Comments for Three years, but feeling like three days

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Apr 01, 2012
Thanks HH
by: Chris

I appreciate your kind and supportive words. As much pain and suffering as this has caused me, It's cathartic to hear from those outside my circle who have suffered similar experiences.

I can so relate to what you say about dreams. I'm like many people, I guess, in that I don't remember dreams that often. But 80% of those I do involve Imma. For me, they are usually just fleeting moments where I see her but maybe can't touch her. Sometimes, I ask "why did you do this?" but I can't ever recall getting any real response. I can see it would be comforting for you to receive reassuring words from Paul.

I know what you mean about the melancholy periods as I think that's what I'm going through right now. I know that I can experience joy and I am an optimistic person. I don't want to lose that. And I have to accept that, in some fundamental ways, I am forever changed. There are certain scenes in theater, TV and movies, for instance, that I just can't bear. Today I saw Hunger Games with some friends and there is a death scene where I broke down and cried uncontrollably. While this is just fiction, I'd like to think that I have an empathy for people's conditions and circumstances that I maybe did not have before.

I hope we both continue to have many more sunny days ahead. Thanks again.

Apr 01, 2012
Greifs time frame differs from person to person


I can relate to what you are saying. My Love died 12-6-09 almost 2 years 4 months ago. I had a dream last night that Paul came home and was well happy to see me (This was before the aneurism/stroke.) He said that he has to fake his death for some secret something or another. I was soooo happy to see him. Even when I woke up I was grateful to have had the dream and seen him/us as we were once upon a time.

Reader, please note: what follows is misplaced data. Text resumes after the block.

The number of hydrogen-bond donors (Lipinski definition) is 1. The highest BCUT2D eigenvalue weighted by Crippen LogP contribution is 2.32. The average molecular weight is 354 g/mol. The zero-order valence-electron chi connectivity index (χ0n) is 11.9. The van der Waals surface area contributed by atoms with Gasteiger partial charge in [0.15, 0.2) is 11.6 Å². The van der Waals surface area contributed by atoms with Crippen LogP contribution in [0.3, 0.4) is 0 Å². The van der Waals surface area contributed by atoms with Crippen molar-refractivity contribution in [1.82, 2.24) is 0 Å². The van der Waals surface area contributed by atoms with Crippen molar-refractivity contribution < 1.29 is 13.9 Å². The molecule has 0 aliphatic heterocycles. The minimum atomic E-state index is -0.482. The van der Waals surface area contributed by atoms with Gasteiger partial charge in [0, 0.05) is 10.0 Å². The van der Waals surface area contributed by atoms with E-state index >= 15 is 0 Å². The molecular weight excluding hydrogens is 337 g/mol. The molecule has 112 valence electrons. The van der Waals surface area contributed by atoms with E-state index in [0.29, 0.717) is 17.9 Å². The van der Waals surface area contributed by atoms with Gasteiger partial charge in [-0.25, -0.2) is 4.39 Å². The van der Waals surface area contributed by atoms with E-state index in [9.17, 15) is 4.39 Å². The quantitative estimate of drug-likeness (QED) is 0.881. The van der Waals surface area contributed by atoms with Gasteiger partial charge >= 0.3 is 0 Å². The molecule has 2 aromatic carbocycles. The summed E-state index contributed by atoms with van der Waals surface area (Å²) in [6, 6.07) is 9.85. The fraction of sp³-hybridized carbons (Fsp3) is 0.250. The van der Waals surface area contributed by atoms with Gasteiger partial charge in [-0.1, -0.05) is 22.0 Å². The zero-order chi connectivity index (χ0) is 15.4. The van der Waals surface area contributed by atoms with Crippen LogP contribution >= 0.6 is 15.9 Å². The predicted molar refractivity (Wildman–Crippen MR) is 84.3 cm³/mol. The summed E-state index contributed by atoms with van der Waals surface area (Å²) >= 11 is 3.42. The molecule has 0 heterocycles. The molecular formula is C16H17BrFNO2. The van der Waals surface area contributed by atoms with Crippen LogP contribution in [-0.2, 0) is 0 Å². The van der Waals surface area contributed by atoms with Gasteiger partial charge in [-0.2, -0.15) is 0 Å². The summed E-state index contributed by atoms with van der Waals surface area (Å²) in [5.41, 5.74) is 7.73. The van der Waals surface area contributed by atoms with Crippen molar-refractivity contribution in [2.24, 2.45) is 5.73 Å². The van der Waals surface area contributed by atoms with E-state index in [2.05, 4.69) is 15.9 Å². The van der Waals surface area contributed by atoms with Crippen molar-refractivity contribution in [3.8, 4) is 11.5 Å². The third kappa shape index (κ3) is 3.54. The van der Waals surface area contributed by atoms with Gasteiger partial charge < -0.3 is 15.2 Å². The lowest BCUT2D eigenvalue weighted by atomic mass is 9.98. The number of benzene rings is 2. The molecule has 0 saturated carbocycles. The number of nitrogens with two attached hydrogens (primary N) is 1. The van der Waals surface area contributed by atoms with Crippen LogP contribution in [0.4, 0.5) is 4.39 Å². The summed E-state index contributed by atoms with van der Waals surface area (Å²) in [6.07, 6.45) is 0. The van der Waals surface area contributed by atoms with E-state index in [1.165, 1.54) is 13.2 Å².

I feel pretty good for the most part but do have occasional melancholy bouts. I do appreciate the good days and am proud and happy when I am on a good roll. The dark days do visit and I try to push them away, but sometimes that is not enough.

As human beings we can be overwrought with emotions from other things that can tie into our loss. On the rough days we always had our Love to come home to and they would make everything o.k.
They would empathize with the situation and either tell us forget about it! Its NOT worth it or get mad and offer to say a word or two in our honor if necessary.

I think that it is not having the empathy the companionship at the end of the day. No one to share the good and bad with. Alone is truly lonely. And when we have a rough day that relates to grief we have no one to share that with either. It is hard to make the bleak days dissipate without a sounding board.

You need to speak to people who understand, this is a good place to start. There are grief groups at the hospice at hospitals. If your town is larger than mine, I am sure there is grief counseling where people understand that grief does not disappear within the acceptable time frame of 6 months to a year and a half. Some of us need more time.

I accept that there will be dark days as there are sunny days. I accept that I will Miss and Love My Love Always. That time is just waiting for us to make to most of the life that we have left.

I have become a different person hopefully a better one. My best to you on this difficult journey and remember as always one breath one step at a time...